Epigenome-wide association study reveals duration of breastfeeding is associated with epigenetic differences in children


Several small studies have shown associations between breastfeeding and genome-wide DNA methylation (DNAm). We performed a comprehensive Epigenome-Wide Association Study (EWAS) to identify associations between breastfeeding and DNAm patterns in childhood. We analysed DNAm data from the Isle of Wight Birth Cohort at birth, 10, 18 and 26 years. The feeding method was categorized as breastfeeding duration >3 months and >6 months, and exclusive breastfeeding duration >3 months. EWASs using robust linear regression were performed to identify differentially methylated positions (DMPs) in breastfed and non-breastfed children at age 10 (false discovery rate of 5%). Differentially methylated regions (DMRs) were identified using comb-p. The persistence of significant associations was evaluated in neonates and individuals at 18 and 26 years. Two DMPs, in genes SNX25 and LINC00840, were significantly associated with breastfeeding duration >6 months at 10 years and was replicated for >3 months of exclusive breastfeeding. Additionally, a significant DMR spanning the gene FDFT1 was identified in 10-year-old children who were exposed to a breastfeeding duration >3 months. None of these signals persisted to 18 or 26 years. This study lends further support for a suggestive role of DNAm in the known benefits of breastfeeding on a child’s future health.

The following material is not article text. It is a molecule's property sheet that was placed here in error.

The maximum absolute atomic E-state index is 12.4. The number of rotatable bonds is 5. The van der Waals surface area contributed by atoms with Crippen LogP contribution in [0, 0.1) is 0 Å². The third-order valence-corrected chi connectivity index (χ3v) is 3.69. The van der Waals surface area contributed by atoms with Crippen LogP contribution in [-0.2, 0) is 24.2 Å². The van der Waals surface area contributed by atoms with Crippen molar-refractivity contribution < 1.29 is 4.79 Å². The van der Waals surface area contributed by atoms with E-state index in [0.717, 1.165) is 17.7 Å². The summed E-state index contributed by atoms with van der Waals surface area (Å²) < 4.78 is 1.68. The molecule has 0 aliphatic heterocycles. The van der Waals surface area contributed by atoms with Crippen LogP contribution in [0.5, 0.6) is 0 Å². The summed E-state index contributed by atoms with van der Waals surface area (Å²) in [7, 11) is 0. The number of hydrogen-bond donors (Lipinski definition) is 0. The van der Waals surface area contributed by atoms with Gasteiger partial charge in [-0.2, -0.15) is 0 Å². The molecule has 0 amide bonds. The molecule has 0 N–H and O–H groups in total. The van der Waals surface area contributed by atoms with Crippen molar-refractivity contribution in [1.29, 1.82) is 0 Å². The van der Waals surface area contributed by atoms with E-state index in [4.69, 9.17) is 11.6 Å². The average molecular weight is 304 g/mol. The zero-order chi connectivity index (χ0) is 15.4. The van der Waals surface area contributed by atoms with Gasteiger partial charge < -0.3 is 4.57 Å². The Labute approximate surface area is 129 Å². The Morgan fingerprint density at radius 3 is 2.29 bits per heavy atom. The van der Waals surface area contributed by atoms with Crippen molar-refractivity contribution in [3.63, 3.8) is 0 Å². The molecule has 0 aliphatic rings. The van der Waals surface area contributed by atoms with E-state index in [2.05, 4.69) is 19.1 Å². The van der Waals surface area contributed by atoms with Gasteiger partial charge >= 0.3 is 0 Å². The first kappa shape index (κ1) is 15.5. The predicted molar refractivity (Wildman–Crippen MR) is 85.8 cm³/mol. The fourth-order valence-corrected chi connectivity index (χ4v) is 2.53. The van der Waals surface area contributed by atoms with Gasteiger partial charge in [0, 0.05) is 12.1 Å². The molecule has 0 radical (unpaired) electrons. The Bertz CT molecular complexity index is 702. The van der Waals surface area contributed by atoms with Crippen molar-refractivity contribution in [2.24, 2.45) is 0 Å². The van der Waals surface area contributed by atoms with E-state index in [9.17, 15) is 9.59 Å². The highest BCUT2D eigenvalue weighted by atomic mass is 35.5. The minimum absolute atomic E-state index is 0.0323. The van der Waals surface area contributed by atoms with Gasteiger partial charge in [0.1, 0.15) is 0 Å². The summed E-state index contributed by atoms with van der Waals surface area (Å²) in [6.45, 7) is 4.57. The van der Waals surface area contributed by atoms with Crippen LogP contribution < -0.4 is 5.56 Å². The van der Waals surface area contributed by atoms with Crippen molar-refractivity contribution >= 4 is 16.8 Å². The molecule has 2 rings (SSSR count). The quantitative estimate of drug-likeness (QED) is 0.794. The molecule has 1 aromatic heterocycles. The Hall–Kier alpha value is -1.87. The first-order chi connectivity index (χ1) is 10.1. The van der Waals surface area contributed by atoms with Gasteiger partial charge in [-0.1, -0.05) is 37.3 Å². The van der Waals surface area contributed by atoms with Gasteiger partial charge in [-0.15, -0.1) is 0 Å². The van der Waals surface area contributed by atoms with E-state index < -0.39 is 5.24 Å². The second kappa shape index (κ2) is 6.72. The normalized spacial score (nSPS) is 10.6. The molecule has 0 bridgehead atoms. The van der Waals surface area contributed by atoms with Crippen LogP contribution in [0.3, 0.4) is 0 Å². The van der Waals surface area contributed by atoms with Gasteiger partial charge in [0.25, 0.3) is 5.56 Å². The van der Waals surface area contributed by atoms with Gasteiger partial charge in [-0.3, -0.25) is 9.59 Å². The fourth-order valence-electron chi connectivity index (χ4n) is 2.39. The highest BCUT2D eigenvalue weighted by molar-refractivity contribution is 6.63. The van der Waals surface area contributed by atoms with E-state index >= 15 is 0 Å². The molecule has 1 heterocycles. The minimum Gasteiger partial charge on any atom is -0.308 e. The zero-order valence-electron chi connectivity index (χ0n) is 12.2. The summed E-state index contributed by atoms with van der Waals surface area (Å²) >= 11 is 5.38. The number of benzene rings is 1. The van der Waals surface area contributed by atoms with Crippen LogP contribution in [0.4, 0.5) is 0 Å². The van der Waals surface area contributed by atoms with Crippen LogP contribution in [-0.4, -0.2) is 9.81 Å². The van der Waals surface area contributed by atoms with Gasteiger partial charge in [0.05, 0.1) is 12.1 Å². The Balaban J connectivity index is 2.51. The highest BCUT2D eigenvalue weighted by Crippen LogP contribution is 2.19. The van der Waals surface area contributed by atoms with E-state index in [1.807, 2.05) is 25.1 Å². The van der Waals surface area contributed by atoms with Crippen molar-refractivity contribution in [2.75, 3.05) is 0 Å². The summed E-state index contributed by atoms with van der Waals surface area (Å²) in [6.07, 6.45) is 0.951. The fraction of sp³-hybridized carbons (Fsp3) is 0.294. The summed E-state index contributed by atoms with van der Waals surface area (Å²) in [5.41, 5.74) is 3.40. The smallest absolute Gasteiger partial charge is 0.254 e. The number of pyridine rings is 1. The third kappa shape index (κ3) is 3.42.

Publication Title

International Journal of Environmental Research and Public Health